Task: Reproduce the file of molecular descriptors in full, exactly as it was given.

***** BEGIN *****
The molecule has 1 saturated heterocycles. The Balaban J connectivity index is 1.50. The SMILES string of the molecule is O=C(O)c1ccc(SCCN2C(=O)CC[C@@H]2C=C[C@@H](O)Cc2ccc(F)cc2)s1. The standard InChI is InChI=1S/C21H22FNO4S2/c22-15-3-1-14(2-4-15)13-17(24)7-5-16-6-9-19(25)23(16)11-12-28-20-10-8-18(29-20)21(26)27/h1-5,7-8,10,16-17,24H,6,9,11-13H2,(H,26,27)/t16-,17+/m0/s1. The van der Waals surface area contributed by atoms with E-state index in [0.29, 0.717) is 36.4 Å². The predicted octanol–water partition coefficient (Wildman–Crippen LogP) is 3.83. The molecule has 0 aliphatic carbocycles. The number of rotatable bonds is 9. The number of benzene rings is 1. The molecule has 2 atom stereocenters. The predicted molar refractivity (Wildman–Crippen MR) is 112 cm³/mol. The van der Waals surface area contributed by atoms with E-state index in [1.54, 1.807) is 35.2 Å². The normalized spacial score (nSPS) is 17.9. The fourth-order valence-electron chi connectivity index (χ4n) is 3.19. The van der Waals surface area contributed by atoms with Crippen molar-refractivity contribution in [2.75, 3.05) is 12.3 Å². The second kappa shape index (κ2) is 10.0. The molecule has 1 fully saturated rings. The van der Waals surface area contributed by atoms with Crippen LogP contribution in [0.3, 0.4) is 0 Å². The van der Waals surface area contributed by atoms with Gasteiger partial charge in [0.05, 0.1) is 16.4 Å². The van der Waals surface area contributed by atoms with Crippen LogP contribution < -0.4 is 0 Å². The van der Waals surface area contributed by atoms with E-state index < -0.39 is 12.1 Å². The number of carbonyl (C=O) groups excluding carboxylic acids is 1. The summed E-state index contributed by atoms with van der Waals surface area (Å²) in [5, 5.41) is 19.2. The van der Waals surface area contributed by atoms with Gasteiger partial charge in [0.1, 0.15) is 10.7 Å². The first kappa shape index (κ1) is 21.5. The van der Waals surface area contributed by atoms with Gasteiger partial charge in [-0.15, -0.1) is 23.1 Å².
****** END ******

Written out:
The molecule has 1 saturated heterocycles. The Balaban J connectivity index is 1.50. The SMILES string of the molecule is O=C(O)c1ccc(SCCN2C(=O)CC[C@@H]2C=C[C@@H](O)Cc2ccc(F)cc2)s1. The standard InChI is InChI=1S/C21H22FNO4S2/c22-15-3-1-14(2-4-15)13-17(24)7-5-16-6-9-19(25)23(16)11-12-28-20-10-8-18(29-20)21(26)27/h1-5,7-8,10,16-17,24H,6,9,11-13H2,(H,26,27)/t16-,17+/m0/s1. The van der Waals surface area contributed by atoms with E-state index in [0.29, 0.717) is 36.4 Å². The predicted octanol–water partition coefficient (Wildman–Crippen LogP) is 3.83. The molecule has 0 aliphatic carbocycles. The number of rotatable bonds is 9. The number of benzene rings is 1. The molecule has 2 atom stereocenters. The predicted molar refractivity (Wildman–Crippen MR) is 112 cm³/mol. The van der Waals surface area contributed by atoms with E-state index in [1.54, 1.807) is 35.2 Å². The normalized spacial score (nSPS) is 17.9. The fourth-order valence-electron chi connectivity index (χ4n) is 3.19. The van der Waals surface area contributed by atoms with Crippen molar-refractivity contribution in [2.75, 3.05) is 12.3 Å². The second kappa shape index (κ2) is 10.0. The molecule has 1 fully saturated rings. The van der Waals surface area contributed by atoms with Crippen LogP contribution in [0.3, 0.4) is 0 Å². The van der Waals surface area contributed by atoms with Gasteiger partial charge in [0.05, 0.1) is 16.4 Å². The van der Waals surface area contributed by atoms with Crippen LogP contribution < -0.4 is 0 Å². The van der Waals surface area contributed by atoms with E-state index < -0.39 is 12.1 Å². The number of carbonyl (C=O) groups excluding carboxylic acids is 1. The summed E-state index contributed by atoms with van der Waals surface area (Å²) in [5, 5.41) is 19.2. The van der Waals surface area contributed by atoms with Gasteiger partial charge in [0.1, 0.15) is 10.7 Å². The first kappa shape index (κ1) is 21.5. The van der Waals surface area contributed by atoms with Gasteiger partial charge in [-0.15, -0.1) is 23.1 Å².